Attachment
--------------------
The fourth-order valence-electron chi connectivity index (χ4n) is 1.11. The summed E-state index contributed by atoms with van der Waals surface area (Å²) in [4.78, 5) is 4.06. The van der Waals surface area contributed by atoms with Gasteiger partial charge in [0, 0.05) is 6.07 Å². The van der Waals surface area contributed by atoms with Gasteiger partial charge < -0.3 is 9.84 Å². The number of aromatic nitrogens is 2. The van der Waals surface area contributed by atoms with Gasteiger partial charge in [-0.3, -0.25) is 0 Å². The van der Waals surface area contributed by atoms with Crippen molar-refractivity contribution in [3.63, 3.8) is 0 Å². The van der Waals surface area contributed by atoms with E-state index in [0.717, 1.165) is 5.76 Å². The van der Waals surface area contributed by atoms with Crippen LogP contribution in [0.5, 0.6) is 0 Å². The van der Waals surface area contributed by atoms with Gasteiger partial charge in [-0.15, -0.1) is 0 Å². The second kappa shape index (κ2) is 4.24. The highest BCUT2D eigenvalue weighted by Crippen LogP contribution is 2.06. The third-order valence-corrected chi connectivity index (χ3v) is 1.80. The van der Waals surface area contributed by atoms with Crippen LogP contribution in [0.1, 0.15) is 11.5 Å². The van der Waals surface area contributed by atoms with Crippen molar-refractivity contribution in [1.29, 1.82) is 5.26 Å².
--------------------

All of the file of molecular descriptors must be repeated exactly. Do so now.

The fourth-order valence-electron chi connectivity index (χ4n) is 1.11. The summed E-state index contributed by atoms with van der Waals surface area (Å²) in [4.78, 5) is 4.06. The van der Waals surface area contributed by atoms with Gasteiger partial charge in [0, 0.05) is 6.07 Å². The van der Waals surface area contributed by atoms with Gasteiger partial charge < -0.3 is 9.84 Å². The number of aromatic nitrogens is 2. The van der Waals surface area contributed by atoms with Gasteiger partial charge in [-0.3, -0.25) is 0 Å². The van der Waals surface area contributed by atoms with Crippen molar-refractivity contribution in [3.63, 3.8) is 0 Å². The van der Waals surface area contributed by atoms with E-state index in [0.717, 1.165) is 5.76 Å². The van der Waals surface area contributed by atoms with Crippen LogP contribution in [0.5, 0.6) is 0 Å². The van der Waals surface area contributed by atoms with Gasteiger partial charge in [-0.15, -0.1) is 0 Å². The second kappa shape index (κ2) is 4.24. The highest BCUT2D eigenvalue weighted by Crippen LogP contribution is 2.06. The third-order valence-corrected chi connectivity index (χ3v) is 1.80. The van der Waals surface area contributed by atoms with Crippen LogP contribution in [0.1, 0.15) is 11.5 Å². The van der Waals surface area contributed by atoms with Crippen molar-refractivity contribution in [1.29, 1.82) is 5.26 Å².